Court gets inside story on hatching of primary plan

Former legal scholar Benny Tai Yiu-ting had elaborated his plan to use a "highly lethal constitutional weapon" to force then chief executive Carrie Lam Cheng Yuet-ngor to dismiss the Legislative Council and step down during a meal gathering in January 2020, when the idea of organizing a primary Legco election among the pro-democracy camp was first raised, ex-lawmaker Au Nok-hin told a court yesterday.

That emerged as Au continued testifying on the seventh day of the national security trial before high court judges Andrew Chan Hing-wai, Alex Lee Wan-tang and Johnny Chan Jong-herng at a West Kowloon magistrates' court without a jury.

Sixteen of the 47 defendants have pleaded not guilty to conspiracy to commit subversion between July 1, 2020, and January 7, 2021.

Au, who had pleaded guilty, said Tai had explained during the meal that the "constitutional weapon" involved "vetoing of budget bills twice, dismissing Legco and leading the chief executive to step down."

Those present also discussed which group should be in charge of administering the primary election, such as collecting application forms and doing the promotional work.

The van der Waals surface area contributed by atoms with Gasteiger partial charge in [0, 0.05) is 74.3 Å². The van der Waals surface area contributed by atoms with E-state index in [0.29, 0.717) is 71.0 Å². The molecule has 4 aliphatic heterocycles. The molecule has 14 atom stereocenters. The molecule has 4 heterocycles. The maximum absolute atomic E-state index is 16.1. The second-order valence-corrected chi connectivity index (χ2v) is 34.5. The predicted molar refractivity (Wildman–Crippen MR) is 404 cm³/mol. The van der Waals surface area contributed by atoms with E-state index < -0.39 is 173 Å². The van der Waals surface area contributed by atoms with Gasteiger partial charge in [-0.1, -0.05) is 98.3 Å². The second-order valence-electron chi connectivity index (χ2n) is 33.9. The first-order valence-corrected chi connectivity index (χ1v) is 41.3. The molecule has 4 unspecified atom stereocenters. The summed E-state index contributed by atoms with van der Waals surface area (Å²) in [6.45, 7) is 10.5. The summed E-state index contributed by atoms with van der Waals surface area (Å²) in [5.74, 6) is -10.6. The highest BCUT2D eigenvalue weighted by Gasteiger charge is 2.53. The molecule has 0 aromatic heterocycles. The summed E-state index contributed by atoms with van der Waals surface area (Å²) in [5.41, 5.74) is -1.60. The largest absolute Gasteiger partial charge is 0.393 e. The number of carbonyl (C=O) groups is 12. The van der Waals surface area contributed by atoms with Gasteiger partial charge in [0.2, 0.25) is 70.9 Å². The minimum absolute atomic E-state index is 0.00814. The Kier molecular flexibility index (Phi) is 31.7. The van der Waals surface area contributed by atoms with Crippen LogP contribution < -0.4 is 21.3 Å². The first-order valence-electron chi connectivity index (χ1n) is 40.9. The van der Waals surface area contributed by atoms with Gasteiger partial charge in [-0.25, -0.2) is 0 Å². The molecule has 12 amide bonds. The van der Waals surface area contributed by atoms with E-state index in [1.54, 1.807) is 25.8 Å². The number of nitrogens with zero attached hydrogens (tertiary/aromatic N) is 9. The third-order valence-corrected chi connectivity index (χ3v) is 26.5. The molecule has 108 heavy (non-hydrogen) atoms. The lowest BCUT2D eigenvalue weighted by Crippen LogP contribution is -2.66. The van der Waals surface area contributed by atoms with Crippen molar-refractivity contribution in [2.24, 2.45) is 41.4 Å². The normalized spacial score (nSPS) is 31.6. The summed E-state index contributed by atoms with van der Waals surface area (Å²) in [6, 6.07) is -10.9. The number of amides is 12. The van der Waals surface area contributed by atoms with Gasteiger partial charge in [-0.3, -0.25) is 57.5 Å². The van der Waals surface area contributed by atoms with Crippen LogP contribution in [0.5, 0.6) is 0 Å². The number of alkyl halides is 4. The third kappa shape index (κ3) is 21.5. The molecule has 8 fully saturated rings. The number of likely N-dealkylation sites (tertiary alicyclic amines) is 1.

Former Democratic Party vice-chairman Lee Wing-tat then said he believed Power for Democracy is "a pro-democracy organization that had done primary elections and coordination work before."

Au said although Power for Democracy convener Andrew Chiu Ka-yin wasn't mentioned then, he believed it was logical to contact him in an effort to get his organization to get all that work organized.

Lee also proposed Au and Tai become coordinators of the primary, to which the former agreed. But those present had divergent views on whether other groups should join in and whether the primary should be a poll or a referendum, as the latter costs more and necessitates more election expenses being declared.

Au said he and Tai also introduced the plan to the Civic Party's executive committee, with Tai talking about his vision of winning more than half the seats in Legco seats and to use the powers bestowed by the Basic Law to veto budget bills. However, former lawmaker Tanya Chan Suk-chong had reservations about Tai's plans.

Between February and March 2020, Au and Tai sought out people they thought might be interested.

Au met Fergus Leung Fong-wai, Wong Ji-yuet, Joshua Wong Chi-fung and Eddie Chu Hoi-dick.

But Au said he did not agree with the plan to tie down candidates' hands in Legco after being elected, so he only told the activists that the primary's purpose was just to select representatives for the pro-democracy camp.

Leung did not promise to join the primary, Wong Ji-yuet only wanted to know what it was, Chu did not pay attention, and Joshua Wong advised Au against hosting a primary.

Tai sought out Owen Chow Ka-shing, Sam Cheung Ho-sum, Hendick Lui Chi-hang, Democratic Party members, TSW Connection and Community Alliance.

Au said he and Tai met Michael Pang Cheuk-kei and Ventus Lau Wing-hong, with Tai revealing his plan to secure veto powers by winning over half the seats in Legco.

The trial continues today.